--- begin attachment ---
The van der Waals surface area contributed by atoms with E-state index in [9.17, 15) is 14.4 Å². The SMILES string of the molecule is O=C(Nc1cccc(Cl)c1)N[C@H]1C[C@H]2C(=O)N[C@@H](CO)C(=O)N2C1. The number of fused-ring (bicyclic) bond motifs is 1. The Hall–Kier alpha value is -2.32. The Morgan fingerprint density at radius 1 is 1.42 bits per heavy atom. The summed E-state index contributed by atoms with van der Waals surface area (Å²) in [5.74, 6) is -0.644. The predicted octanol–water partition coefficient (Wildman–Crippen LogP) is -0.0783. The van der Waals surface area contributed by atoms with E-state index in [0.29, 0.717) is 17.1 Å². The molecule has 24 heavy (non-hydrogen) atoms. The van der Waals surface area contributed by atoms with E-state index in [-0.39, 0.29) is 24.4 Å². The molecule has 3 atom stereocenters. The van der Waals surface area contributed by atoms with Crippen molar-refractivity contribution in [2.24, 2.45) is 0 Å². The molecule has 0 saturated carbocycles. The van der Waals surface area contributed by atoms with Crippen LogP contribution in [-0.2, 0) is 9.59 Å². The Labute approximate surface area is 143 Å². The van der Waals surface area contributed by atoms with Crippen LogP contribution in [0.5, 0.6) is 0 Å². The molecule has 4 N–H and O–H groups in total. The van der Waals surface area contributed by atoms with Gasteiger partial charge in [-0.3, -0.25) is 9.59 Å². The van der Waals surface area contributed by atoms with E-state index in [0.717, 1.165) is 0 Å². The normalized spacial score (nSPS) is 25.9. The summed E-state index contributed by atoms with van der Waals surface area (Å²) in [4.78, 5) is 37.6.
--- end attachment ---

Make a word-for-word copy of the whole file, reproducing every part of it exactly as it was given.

The van der Waals surface area contributed by atoms with E-state index in [9.17, 15) is 14.4 Å². The SMILES string of the molecule is O=C(Nc1cccc(Cl)c1)N[C@H]1C[C@H]2C(=O)N[C@@H](CO)C(=O)N2C1. The number of fused-ring (bicyclic) bond motifs is 1. The Hall–Kier alpha value is -2.32. The Morgan fingerprint density at radius 1 is 1.42 bits per heavy atom. The summed E-state index contributed by atoms with van der Waals surface area (Å²) in [5.74, 6) is -0.644. The predicted octanol–water partition coefficient (Wildman–Crippen LogP) is -0.0783. The van der Waals surface area contributed by atoms with E-state index in [0.29, 0.717) is 17.1 Å². The molecule has 24 heavy (non-hydrogen) atoms. The van der Waals surface area contributed by atoms with E-state index in [-0.39, 0.29) is 24.4 Å². The molecule has 3 atom stereocenters. The van der Waals surface area contributed by atoms with Crippen molar-refractivity contribution in [2.24, 2.45) is 0 Å². The molecule has 0 saturated carbocycles. The van der Waals surface area contributed by atoms with Crippen LogP contribution in [-0.2, 0) is 9.59 Å². The Labute approximate surface area is 143 Å². The van der Waals surface area contributed by atoms with Crippen LogP contribution in [0.5, 0.6) is 0 Å². The molecule has 4 N–H and O–H groups in total. The van der Waals surface area contributed by atoms with Gasteiger partial charge in [-0.3, -0.25) is 9.59 Å². The van der Waals surface area contributed by atoms with E-state index in [0.717, 1.165) is 0 Å². The normalized spacial score (nSPS) is 25.9. The summed E-state index contributed by atoms with van der Waals surface area (Å²) in [4.78, 5) is 37.6.